Candy is Top Snack Purchased by Adults During Christmas Holiday Season, Reports NPD

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A Christmas holiday snacking report by The NPD Group, a global information and advisory services company, finds that 50 percent of adults, out of a sample of 4,906 adults celebrating Christmas, purchase candy for the holidays and 54 percent of these sweet-snacking adults intend to eat it or their family to eat it.

“Whether its stockings stuffed with chocolates or candy canes dangling from the Christmas tree, candy is a top holiday food tradition,” says Darren Seifer, food and beverage industry analyst.

Visions of sugar plums and all other types of candies are dancing in the heads of both children and adults during the winter holiday season, according to a holiday snacking report by The NPD Group, a global information and advisory services company. The report finds that 50 percent of adults, out of a sample of 4,906 adults celebrating Christmas, purchase candy for the holidays and 54 percent of these sweet-snacking adults intend to eat it or their family to eat it.

Overall, candy ranks number one as the top snack item purchased for the holidays, according to NPD’s SnackTrack® Holidays Christmas Profile, which looks at consumers’ activities, purchase behavior, and attitudes surrounding Christmas. Next, in rank order, are chips, purchased by 38 percent of adults; fresh fruit, purchased by 36 percent of adults; and crackers and nuts, each purchased by 31 percent of adults.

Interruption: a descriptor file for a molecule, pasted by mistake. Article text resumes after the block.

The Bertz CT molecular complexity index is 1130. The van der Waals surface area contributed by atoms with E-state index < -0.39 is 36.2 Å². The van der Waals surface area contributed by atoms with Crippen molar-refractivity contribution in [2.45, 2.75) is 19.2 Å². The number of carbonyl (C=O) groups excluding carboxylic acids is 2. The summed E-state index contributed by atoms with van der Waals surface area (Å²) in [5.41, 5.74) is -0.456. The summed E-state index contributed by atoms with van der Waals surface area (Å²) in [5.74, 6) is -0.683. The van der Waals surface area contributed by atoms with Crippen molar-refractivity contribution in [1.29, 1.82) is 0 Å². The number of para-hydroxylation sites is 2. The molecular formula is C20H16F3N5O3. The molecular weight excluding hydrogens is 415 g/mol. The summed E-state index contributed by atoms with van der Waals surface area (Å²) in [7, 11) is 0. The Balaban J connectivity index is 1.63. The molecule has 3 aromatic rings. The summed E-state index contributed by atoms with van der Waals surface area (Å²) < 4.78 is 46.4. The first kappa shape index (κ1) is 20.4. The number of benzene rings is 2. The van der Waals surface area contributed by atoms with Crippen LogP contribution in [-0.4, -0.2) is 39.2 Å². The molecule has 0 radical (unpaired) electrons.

In addition to eating it themselves, 44 percent of adults bought candy for gifting, and the remaining candy purchasers use it for holiday entertaining and other activities. When it comes to the type of candy consumed, 51 percent of candy eaters consume seasonal/holiday chocolate candy. Candy canes are a next favorite followed, in rank order, by snack-size chocolate candy bars, gift box chocolates, and then seasonal/holiday non-chocolate candy.

Candy shoppers break the traditional rule of shopping from lists during the holiday season, according to the NPD Christmas snacking report. Impulse is identified as the premier driver for 15 percent of candy/treat purchases and impulse candy shopping happens everywhere. Women and men vary where they shop in the store for candy. Women gravitated to the seasonal section for candy shopping whereas men favored the regular candy section.

“Whether its stockings stuffed with chocolates or candy canes dangling from the Christmas tree, candy is a top holiday food tradition,” says Darren Seifer, food and beverage industry analyst. “The winter holiday period offers manufacturers and retailers incredible potential for growth, and an opportunity to differentiate brands and drive additional sales by understanding consumers’ attitudes and behaviors related candy.”

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Methodology:
NPD’s SnackTrack® Holidays Christmas Profile seeks to offer new insights based on information collected in two custom surveys conducted prior to Christmas 2011, December 7- 23, 2011, and post-holiday, December 28, 2011-January 17, 2012. The pre-holiday survey captures attitudes and intentions with respect to holiday plans; the post-holiday survey captures consumer behaviors as well as attitudes, shopping behaviors, motivations, and consumption of snack-oriented treats after Christmas has passed. The total sample for both surveys included: 7,066 adults, 18+; 1,710 teens, 13-17; 2,622, kids, 2-12.

About The NPD Group
The NPD Group provides global information and advisory services to drive better business decisions. By combining unique data assets with unmatched industry expertise, we help our clients track their markets, understand consumers, and drive profitable growth. Sectors covered include automotive, beauty, entertainment, fashion, food / foodservice, home, office supplies, sports, technology, toys, video games, and wireless. For more information, visit npd.com.

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Kim McLynn
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